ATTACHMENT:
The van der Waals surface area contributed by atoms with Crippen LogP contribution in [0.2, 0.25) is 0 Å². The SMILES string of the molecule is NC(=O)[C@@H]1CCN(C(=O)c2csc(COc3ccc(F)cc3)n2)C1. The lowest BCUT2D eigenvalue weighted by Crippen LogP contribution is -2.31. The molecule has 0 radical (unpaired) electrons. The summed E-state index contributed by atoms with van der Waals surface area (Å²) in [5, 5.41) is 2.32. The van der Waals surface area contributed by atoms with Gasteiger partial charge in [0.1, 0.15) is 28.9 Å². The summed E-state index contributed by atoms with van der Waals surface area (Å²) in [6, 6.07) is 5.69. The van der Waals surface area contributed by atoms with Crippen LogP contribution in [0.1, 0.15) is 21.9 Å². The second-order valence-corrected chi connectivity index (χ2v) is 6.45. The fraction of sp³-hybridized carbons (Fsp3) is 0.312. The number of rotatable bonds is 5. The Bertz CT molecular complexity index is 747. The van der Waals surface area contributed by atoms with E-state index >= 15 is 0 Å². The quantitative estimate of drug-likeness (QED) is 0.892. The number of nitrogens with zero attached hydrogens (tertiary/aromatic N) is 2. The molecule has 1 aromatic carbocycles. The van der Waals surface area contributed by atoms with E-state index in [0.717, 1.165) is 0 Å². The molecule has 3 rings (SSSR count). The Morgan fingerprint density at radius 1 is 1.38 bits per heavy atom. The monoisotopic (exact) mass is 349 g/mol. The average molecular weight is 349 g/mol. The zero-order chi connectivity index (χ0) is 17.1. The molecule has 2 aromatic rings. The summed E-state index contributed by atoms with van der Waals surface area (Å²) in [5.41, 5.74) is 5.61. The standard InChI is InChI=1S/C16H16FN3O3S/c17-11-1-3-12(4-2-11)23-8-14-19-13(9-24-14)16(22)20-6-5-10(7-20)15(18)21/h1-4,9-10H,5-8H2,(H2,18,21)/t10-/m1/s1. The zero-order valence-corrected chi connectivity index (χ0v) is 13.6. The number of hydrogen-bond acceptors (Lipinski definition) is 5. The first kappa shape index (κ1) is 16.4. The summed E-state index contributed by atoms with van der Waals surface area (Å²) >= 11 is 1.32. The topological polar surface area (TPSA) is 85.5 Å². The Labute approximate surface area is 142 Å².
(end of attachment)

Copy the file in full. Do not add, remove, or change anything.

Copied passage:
The van der Waals surface area contributed by atoms with Crippen LogP contribution in [0.2, 0.25) is 0 Å². The SMILES string of the molecule is NC(=O)[C@@H]1CCN(C(=O)c2csc(COc3ccc(F)cc3)n2)C1. The lowest BCUT2D eigenvalue weighted by Crippen LogP contribution is -2.31. The molecule has 0 radical (unpaired) electrons. The summed E-state index contributed by atoms with van der Waals surface area (Å²) in [5, 5.41) is 2.32. The van der Waals surface area contributed by atoms with Gasteiger partial charge in [0.1, 0.15) is 28.9 Å². The summed E-state index contributed by atoms with van der Waals surface area (Å²) in [6, 6.07) is 5.69. The van der Waals surface area contributed by atoms with Crippen LogP contribution in [0.1, 0.15) is 21.9 Å². The second-order valence-corrected chi connectivity index (χ2v) is 6.45. The fraction of sp³-hybridized carbons (Fsp3) is 0.312. The number of rotatable bonds is 5. The Bertz CT molecular complexity index is 747. The van der Waals surface area contributed by atoms with E-state index >= 15 is 0 Å². The quantitative estimate of drug-likeness (QED) is 0.892. The number of nitrogens with zero attached hydrogens (tertiary/aromatic N) is 2. The molecule has 1 aromatic carbocycles. The van der Waals surface area contributed by atoms with E-state index in [0.717, 1.165) is 0 Å². The molecule has 3 rings (SSSR count). The Morgan fingerprint density at radius 1 is 1.38 bits per heavy atom. The monoisotopic (exact) mass is 349 g/mol. The average molecular weight is 349 g/mol. The zero-order chi connectivity index (χ0) is 17.1. The molecule has 2 aromatic rings. The summed E-state index contributed by atoms with van der Waals surface area (Å²) in [5.41, 5.74) is 5.61. The standard InChI is InChI=1S/C16H16FN3O3S/c17-11-1-3-12(4-2-11)23-8-14-19-13(9-24-14)16(22)20-6-5-10(7-20)15(18)21/h1-4,9-10H,5-8H2,(H2,18,21)/t10-/m1/s1. The zero-order valence-corrected chi connectivity index (χ0v) is 13.6. The number of hydrogen-bond acceptors (Lipinski definition) is 5. The first kappa shape index (κ1) is 16.4. The summed E-state index contributed by atoms with van der Waals surface area (Å²) >= 11 is 1.32. The topological polar surface area (TPSA) is 85.5 Å². The Labute approximate surface area is 142 Å².